7th Court joins 4th Court in holding no proprietary/governmental distinction in contracts


Republic Power Partners, L.P. v. City of Lubbock, 07-12-00438-CV (Tex. App. – Amarillo, February 5, 2014)

This is an accelerated appeal where Republic Power Partners (“RPP”) appeals the granting of the City’s plea to the jurisdiction.  The Amarillo circuit joins on the side of the San Antonio Court of Appeals in a split between the circuits on whether the legislature abrogated the proprietary/governmental dichotomy in contracts.

RPP sued the City (and West Texas Municipal Power Agency (“WTMPA”)) for breach of contract regarding a power development agreement.  WTMPA is a municipal power agency formed by the cities of Brownfield, Floydada, Lubbock and Tulia. It entered into a Development Agreement with RPP to help find and purchase power when its contact with Southwestern Public Service expired. WTMPA‘s Board of Directors created the High Plains Diversified Energy Corporation as the local government corporation designated to own and operate the electric energy generation and transmission facilities to be built. RPP raised millions and expended considerable sums completing feasibility studies and arranging for financing of the project. The City of Lubbock believed it should receive a greater share of any surplus revenue and objected to the issuance of revenue bonds arguing High Plains was not a valid local government at WTMPA did not have the authority to create it.  The district court agreed and no bonds were issued. RPP then sued WTMPA and the City (under joint enterprise theory) for breach of the Development Agreement. The trial court granted the City’s plea to the jurisdiction noting the City retained immunity from suit. RPP appeals.

The City cited to the San Antonio opinion of City of San Antonio ex. rel. City Public Service Board v. Wheelabrator Air Pollution Control, Inc., 381 S.W.3d 597 (Tex. App.—San Antonio 2012, pet. denied) where the court determined the proprietary/governmental distinction does not exist in contract claims after the adoption of subchapter I of chapter 271 of the Texas Local Government Code (waiver of immunity for contracts for goods and services). The Amarillo Court of Appeals agreed with the 4th Court and held the City retained its immunity, regardless of whether it was performing proprietary or governmental functions. Further Chapter 271 does not apply to the City in this case nce it did not sign the Development Agreement.  This distinction is important, since this court affirmed the denial WTMPA’s plea in a separate opinion issued the same day (07-12-00374-CV) noting that while the proprietary/governmental distinction does not apply to contracts, RPP’s services of identifying and evaluating potential energy generation and transmissions lines and managing the development process does under Chapter 271’s waiver. For a good analysis of the definition of goods as well as services, you can read the WTMPA opinion here.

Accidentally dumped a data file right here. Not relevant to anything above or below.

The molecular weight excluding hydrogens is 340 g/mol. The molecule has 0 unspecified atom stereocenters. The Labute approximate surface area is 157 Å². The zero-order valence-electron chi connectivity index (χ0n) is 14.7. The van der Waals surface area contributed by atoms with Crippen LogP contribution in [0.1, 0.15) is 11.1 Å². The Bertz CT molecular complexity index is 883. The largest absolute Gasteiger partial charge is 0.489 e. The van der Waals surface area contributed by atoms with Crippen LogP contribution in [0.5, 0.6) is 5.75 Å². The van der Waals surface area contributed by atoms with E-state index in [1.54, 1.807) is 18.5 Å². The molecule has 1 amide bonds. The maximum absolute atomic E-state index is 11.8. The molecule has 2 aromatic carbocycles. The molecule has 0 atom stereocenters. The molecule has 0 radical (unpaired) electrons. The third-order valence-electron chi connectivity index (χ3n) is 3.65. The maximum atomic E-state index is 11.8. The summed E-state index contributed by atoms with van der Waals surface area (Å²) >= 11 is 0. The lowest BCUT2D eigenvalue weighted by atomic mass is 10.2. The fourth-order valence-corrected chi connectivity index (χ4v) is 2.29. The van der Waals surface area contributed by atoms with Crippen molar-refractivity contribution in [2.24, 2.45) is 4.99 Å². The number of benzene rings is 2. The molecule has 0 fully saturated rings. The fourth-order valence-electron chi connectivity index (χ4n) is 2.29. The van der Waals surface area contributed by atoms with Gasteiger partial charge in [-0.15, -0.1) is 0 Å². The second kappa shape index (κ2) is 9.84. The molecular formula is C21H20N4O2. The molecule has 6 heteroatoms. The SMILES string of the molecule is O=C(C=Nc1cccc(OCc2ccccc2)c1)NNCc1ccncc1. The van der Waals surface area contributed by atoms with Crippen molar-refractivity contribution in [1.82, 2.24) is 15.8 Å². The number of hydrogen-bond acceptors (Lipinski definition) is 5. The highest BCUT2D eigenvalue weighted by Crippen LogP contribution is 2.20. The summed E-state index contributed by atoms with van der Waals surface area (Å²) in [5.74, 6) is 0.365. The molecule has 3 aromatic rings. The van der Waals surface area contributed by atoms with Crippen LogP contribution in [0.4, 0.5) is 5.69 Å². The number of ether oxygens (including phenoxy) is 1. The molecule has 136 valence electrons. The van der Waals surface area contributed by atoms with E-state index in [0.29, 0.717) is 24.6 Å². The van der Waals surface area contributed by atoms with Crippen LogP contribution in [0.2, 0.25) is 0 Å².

If you would like to read this City opinion click here. Panel Justices Campell, Hancock, and Pirtle; opinion by Justice Pirtle.  The attorneys listed for the City are Thomas S. Leatherbury, Adrian J. Rodriguez, and Matthew R. Stammel.  The attorneys listed for RPP are Rick Thompson, Harvey G. Joseph, Ryan D. Clinton, Deborah G. Hankinson, and John L. Hubble

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